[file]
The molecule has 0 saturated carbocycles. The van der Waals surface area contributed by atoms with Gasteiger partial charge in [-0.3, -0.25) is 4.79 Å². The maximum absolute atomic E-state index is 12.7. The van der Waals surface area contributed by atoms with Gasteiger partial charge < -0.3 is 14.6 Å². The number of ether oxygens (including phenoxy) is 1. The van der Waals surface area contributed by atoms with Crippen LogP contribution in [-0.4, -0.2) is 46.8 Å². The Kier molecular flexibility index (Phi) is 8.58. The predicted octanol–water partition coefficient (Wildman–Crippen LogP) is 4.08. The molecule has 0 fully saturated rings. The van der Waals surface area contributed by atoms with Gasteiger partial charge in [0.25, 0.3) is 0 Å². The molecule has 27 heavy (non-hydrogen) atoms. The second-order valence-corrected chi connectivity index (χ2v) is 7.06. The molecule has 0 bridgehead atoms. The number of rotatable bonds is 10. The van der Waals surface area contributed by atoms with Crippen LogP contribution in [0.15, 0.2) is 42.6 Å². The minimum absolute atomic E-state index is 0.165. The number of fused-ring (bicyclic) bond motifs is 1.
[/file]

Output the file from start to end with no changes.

The molecule has 0 saturated carbocycles. The van der Waals surface area contributed by atoms with Gasteiger partial charge in [-0.3, -0.25) is 4.79 Å². The maximum absolute atomic E-state index is 12.7. The van der Waals surface area contributed by atoms with Gasteiger partial charge < -0.3 is 14.6 Å². The number of ether oxygens (including phenoxy) is 1. The van der Waals surface area contributed by atoms with Crippen LogP contribution in [-0.4, -0.2) is 46.8 Å². The Kier molecular flexibility index (Phi) is 8.58. The predicted octanol–water partition coefficient (Wildman–Crippen LogP) is 4.08. The molecule has 0 fully saturated rings. The van der Waals surface area contributed by atoms with Gasteiger partial charge in [0.25, 0.3) is 0 Å². The molecule has 27 heavy (non-hydrogen) atoms. The second-order valence-corrected chi connectivity index (χ2v) is 7.06. The molecule has 0 bridgehead atoms. The number of rotatable bonds is 10. The van der Waals surface area contributed by atoms with Crippen LogP contribution in [0.15, 0.2) is 42.6 Å². The minimum absolute atomic E-state index is 0.165. The number of fused-ring (bicyclic) bond motifs is 1.